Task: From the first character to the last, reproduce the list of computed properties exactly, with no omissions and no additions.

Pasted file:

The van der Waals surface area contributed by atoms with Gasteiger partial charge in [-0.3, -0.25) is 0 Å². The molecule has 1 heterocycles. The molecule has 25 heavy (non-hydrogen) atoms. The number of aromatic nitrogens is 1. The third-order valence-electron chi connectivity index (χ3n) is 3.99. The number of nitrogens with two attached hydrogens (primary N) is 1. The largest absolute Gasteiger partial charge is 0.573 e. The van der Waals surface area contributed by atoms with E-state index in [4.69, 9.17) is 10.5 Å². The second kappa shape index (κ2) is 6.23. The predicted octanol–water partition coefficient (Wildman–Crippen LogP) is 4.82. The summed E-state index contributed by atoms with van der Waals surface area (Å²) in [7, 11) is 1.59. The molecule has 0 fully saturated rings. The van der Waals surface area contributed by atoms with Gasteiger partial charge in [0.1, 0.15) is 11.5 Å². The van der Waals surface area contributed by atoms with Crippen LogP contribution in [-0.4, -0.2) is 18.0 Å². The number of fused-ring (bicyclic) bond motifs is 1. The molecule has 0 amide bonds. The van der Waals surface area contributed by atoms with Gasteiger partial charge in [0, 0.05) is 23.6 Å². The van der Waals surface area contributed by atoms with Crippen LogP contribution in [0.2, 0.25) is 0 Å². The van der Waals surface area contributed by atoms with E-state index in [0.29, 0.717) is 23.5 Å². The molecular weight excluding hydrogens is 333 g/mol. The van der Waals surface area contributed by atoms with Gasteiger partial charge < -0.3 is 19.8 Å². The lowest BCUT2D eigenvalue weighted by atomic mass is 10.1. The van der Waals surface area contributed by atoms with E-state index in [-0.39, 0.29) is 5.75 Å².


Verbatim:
The van der Waals surface area contributed by atoms with Gasteiger partial charge in [-0.3, -0.25) is 0 Å². The molecule has 1 heterocycles. The molecule has 25 heavy (non-hydrogen) atoms. The number of aromatic nitrogens is 1. The third-order valence-electron chi connectivity index (χ3n) is 3.99. The number of nitrogens with two attached hydrogens (primary N) is 1. The largest absolute Gasteiger partial charge is 0.573 e. The van der Waals surface area contributed by atoms with E-state index in [4.69, 9.17) is 10.5 Å². The second kappa shape index (κ2) is 6.23. The predicted octanol–water partition coefficient (Wildman–Crippen LogP) is 4.82. The summed E-state index contributed by atoms with van der Waals surface area (Å²) in [7, 11) is 1.59. The molecule has 0 fully saturated rings. The van der Waals surface area contributed by atoms with Gasteiger partial charge in [0.1, 0.15) is 11.5 Å². The van der Waals surface area contributed by atoms with Crippen LogP contribution in [-0.4, -0.2) is 18.0 Å². The number of fused-ring (bicyclic) bond motifs is 1. The molecule has 0 amide bonds. The van der Waals surface area contributed by atoms with Gasteiger partial charge in [0, 0.05) is 23.6 Å². The van der Waals surface area contributed by atoms with Crippen LogP contribution in [0.2, 0.25) is 0 Å². The van der Waals surface area contributed by atoms with E-state index in [0.29, 0.717) is 23.5 Å². The molecular weight excluding hydrogens is 333 g/mol. The van der Waals surface area contributed by atoms with Gasteiger partial charge < -0.3 is 19.8 Å². The lowest BCUT2D eigenvalue weighted by atomic mass is 10.1. The van der Waals surface area contributed by atoms with E-state index in [-0.39, 0.29) is 5.75 Å².